What does this mean exactly? When a school says they can't support your dc and they have made reasonable adjustments but can't meet their needs. Yet as in our case it's hard to see what these are and what they have done that's any real use! My ds is at secondary school so that's why I'm interested in that. What reasonable adjustments have been made for your dc?
I should imagine it would be things such as uncluttered classrooms (which could cause visual distractions) so a school may see taking a few posters off the wall as a reasonable adjustment. Keeping class sizes small to avoid too much noise could be one. To stick place all SEN children into one class with an extra TA and a few visual reminders on the wall may be seen as another.
The reasonable adjustments are tailored to the child's needs, so I'd expect a list of the stressers and specifics that are getting in the way of his learning, a matching list of the adjustments they have made, matched to the needs and for them to have been evaluated for effectiveness over at least 6-8 weeks.
It's a very good question. I am considering a DDA case at the moment and are wondering what the school might say were 'reasonable' adjustments. A quiet, calm down area to 'escape' to is specified in the statement. However, the room offered caused stress due to the size of it (too big) and various sensory issues. School knew that it could be causing distress but there was nothing else available in the whole school apparently. I know that you just can't magic up a room but I would have thought an attempt to offer something would have been reasonable. Likewise, if the child has a rare disorder with no expertise available in the county would it have been reasonable to contact professionals for advice if strategies were failing? This was considered but it was thought to be 'too late' by that stage to make a difference. I think schools can say anything is reasonable if they feel they have made some sort of effort even if it was doing the wrong thing for the child sadly.
That's why collaboration is important, and negotiation between the parent and the school. You are the expert on your child, school know what is possible within the environment but can have limited thinking. For example, a room that is too large can have screens and drapes to create a corner, or a section of the school library can be made into a quiet area, or... Rare disorder? Research, training and awareness within the school. Sometimes you just have to nail their feet to the floor with specifics and be relentless about it until they understand what is needed. But because many adaptations are a unique combination, that's where the child needs an advocate with a polite, organised attitude and flame proof knickers.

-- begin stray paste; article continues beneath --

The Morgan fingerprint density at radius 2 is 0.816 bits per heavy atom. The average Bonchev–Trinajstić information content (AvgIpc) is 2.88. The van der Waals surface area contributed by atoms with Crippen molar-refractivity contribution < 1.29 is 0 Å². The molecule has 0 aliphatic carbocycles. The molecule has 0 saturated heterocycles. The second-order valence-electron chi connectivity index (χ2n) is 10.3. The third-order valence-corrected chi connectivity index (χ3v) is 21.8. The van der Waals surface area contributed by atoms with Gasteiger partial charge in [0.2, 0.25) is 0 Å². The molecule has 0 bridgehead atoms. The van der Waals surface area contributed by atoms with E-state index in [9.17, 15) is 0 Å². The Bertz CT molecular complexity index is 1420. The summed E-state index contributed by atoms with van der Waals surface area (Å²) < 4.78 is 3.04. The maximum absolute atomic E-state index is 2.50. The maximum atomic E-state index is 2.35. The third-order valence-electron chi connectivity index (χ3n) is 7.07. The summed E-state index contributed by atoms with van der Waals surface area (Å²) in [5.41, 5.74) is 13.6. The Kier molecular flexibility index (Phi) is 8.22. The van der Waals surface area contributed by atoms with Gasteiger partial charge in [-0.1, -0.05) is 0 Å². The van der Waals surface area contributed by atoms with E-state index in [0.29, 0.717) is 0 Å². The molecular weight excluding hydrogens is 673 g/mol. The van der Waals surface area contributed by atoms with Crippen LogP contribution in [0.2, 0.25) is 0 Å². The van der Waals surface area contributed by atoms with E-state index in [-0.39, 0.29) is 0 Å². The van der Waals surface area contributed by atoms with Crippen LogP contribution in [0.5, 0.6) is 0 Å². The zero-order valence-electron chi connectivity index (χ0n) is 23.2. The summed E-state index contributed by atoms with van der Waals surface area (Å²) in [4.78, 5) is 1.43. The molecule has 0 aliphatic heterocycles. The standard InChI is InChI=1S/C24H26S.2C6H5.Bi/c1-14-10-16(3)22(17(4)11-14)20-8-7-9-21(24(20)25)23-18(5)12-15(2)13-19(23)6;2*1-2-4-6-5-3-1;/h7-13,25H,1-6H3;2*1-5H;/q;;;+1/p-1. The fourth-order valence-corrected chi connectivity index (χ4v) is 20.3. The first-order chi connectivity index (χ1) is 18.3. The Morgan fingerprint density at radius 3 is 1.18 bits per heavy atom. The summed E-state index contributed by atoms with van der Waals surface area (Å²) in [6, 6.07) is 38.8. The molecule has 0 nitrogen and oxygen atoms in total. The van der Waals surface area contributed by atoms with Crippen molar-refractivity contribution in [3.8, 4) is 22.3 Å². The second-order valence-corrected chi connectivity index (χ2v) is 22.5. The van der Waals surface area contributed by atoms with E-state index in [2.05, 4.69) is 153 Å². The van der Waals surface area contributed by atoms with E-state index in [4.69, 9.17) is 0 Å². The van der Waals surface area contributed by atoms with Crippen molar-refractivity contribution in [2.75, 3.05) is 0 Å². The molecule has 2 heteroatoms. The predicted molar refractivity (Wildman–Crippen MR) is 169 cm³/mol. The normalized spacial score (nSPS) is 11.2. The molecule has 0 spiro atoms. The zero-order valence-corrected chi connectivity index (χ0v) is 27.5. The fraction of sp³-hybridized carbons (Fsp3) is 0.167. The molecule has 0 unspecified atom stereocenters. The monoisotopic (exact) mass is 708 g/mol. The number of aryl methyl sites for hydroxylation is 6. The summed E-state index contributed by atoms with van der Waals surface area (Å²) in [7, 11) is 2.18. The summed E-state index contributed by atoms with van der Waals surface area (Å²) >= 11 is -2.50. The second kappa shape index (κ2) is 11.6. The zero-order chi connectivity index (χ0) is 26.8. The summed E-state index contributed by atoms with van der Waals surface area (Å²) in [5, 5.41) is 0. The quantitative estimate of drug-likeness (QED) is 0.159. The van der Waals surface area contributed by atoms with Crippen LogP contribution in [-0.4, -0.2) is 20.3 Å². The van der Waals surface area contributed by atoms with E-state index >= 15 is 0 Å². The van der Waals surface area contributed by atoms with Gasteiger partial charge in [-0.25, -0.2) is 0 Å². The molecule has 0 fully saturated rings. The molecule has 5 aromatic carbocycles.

Training was provided to staff but they didn't handle situations in the way that the guidance stated that they should. They seemed to be actually increasing the anxiety - maybe that was their aim all along
Thanks, I thought there would be very varied answers to this because it's such a grey area and what we as a parents see as a reasonable adjustment the schools sometimes just see as extra hassle they want to avoid. Depends on the schools of course and I know there are some much better than the one we are in at the moment.
I am trying to get a laptop into class with my ds TA, so she can type his class notes up as he is VI and can't read hand-written notes. It is not happening, so I have cited RA under DDA, but have got it now going into some classes and not others, so still not good enough.
The law on this is contained in the Equality Act 2010 and not the DDA.
Useful info about the duty to make reasonable adjustments can be found here at the Equality and Human Rights Commission site.
I would ask them to set out in writing what RAs they think they have made and any RAs they say they can't make. You can compare that with what you feel they can or should be doing and draw up a list of additional RAs which you think could be made.
That's a great link thanks! I will read up and see what else I can do. The things asked for aren't expensive or a real hassle so I don't understand it really. In our experience It seems to be a reluctance to treat anyone differently. It's like there's one way to do things and they expect everyone to fit or then they say it's not the right school for him without even trying to make changes that might help.